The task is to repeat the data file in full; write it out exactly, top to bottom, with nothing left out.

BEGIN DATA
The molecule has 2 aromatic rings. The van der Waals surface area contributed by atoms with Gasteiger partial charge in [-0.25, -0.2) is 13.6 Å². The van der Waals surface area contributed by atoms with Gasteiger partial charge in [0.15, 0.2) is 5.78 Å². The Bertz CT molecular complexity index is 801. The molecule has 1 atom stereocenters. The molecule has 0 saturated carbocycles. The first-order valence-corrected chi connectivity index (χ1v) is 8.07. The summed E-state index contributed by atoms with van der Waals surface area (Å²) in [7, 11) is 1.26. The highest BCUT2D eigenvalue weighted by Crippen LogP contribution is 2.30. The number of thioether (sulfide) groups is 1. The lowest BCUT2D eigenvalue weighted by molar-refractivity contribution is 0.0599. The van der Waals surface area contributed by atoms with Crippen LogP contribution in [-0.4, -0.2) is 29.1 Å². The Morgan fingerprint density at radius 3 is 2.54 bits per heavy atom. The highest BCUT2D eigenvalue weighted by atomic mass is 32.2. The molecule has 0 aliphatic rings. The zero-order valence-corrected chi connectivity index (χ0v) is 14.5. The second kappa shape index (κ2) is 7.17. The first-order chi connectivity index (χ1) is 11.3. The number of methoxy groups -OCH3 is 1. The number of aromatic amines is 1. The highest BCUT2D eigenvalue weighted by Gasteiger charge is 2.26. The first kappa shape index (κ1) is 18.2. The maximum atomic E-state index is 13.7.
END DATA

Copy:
The molecule has 2 aromatic rings. The van der Waals surface area contributed by atoms with Gasteiger partial charge in [-0.25, -0.2) is 13.6 Å². The van der Waals surface area contributed by atoms with Gasteiger partial charge in [0.15, 0.2) is 5.78 Å². The Bertz CT molecular complexity index is 801. The molecule has 1 atom stereocenters. The molecule has 0 saturated carbocycles. The first-order valence-corrected chi connectivity index (χ1v) is 8.07. The summed E-state index contributed by atoms with van der Waals surface area (Å²) in [7, 11) is 1.26. The highest BCUT2D eigenvalue weighted by Crippen LogP contribution is 2.30. The number of thioether (sulfide) groups is 1. The lowest BCUT2D eigenvalue weighted by molar-refractivity contribution is 0.0599. The van der Waals surface area contributed by atoms with Crippen LogP contribution in [-0.4, -0.2) is 29.1 Å². The Morgan fingerprint density at radius 3 is 2.54 bits per heavy atom. The highest BCUT2D eigenvalue weighted by atomic mass is 32.2. The molecule has 0 aliphatic rings. The zero-order valence-corrected chi connectivity index (χ0v) is 14.5. The second kappa shape index (κ2) is 7.17. The first-order chi connectivity index (χ1) is 11.3. The number of methoxy groups -OCH3 is 1. The number of aromatic amines is 1. The highest BCUT2D eigenvalue weighted by Gasteiger charge is 2.26. The first kappa shape index (κ1) is 18.2. The maximum atomic E-state index is 13.7.